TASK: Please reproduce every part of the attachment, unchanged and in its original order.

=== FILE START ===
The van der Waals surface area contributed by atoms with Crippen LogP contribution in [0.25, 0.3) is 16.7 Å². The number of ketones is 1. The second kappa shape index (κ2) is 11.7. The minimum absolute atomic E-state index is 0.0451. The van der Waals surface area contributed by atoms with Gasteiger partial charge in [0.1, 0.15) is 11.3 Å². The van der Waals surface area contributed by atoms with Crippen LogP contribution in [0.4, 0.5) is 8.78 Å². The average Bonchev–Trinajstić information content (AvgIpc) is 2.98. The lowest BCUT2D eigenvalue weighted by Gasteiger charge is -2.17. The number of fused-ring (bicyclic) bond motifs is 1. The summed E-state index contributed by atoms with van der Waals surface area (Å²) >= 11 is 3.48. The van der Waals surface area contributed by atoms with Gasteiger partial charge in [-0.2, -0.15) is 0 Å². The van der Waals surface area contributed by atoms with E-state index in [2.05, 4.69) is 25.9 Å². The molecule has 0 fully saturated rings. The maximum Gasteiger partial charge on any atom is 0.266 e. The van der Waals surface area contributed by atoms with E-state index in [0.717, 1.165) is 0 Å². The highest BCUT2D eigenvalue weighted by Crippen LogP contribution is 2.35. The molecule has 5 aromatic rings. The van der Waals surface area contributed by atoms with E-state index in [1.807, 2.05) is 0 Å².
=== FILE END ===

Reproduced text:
The van der Waals surface area contributed by atoms with Crippen LogP contribution in [0.25, 0.3) is 16.7 Å². The number of ketones is 1. The second kappa shape index (κ2) is 11.7. The minimum absolute atomic E-state index is 0.0451. The van der Waals surface area contributed by atoms with Gasteiger partial charge in [0.1, 0.15) is 11.3 Å². The van der Waals surface area contributed by atoms with Crippen LogP contribution in [0.4, 0.5) is 8.78 Å². The average Bonchev–Trinajstić information content (AvgIpc) is 2.98. The lowest BCUT2D eigenvalue weighted by Gasteiger charge is -2.17. The number of fused-ring (bicyclic) bond motifs is 1. The summed E-state index contributed by atoms with van der Waals surface area (Å²) >= 11 is 3.48. The van der Waals surface area contributed by atoms with Gasteiger partial charge in [-0.2, -0.15) is 0 Å². The van der Waals surface area contributed by atoms with E-state index in [2.05, 4.69) is 25.9 Å². The molecule has 0 fully saturated rings. The maximum Gasteiger partial charge on any atom is 0.266 e. The van der Waals surface area contributed by atoms with E-state index in [0.717, 1.165) is 0 Å². The highest BCUT2D eigenvalue weighted by Crippen LogP contribution is 2.35. The molecule has 5 aromatic rings. The van der Waals surface area contributed by atoms with E-state index in [1.807, 2.05) is 0 Å².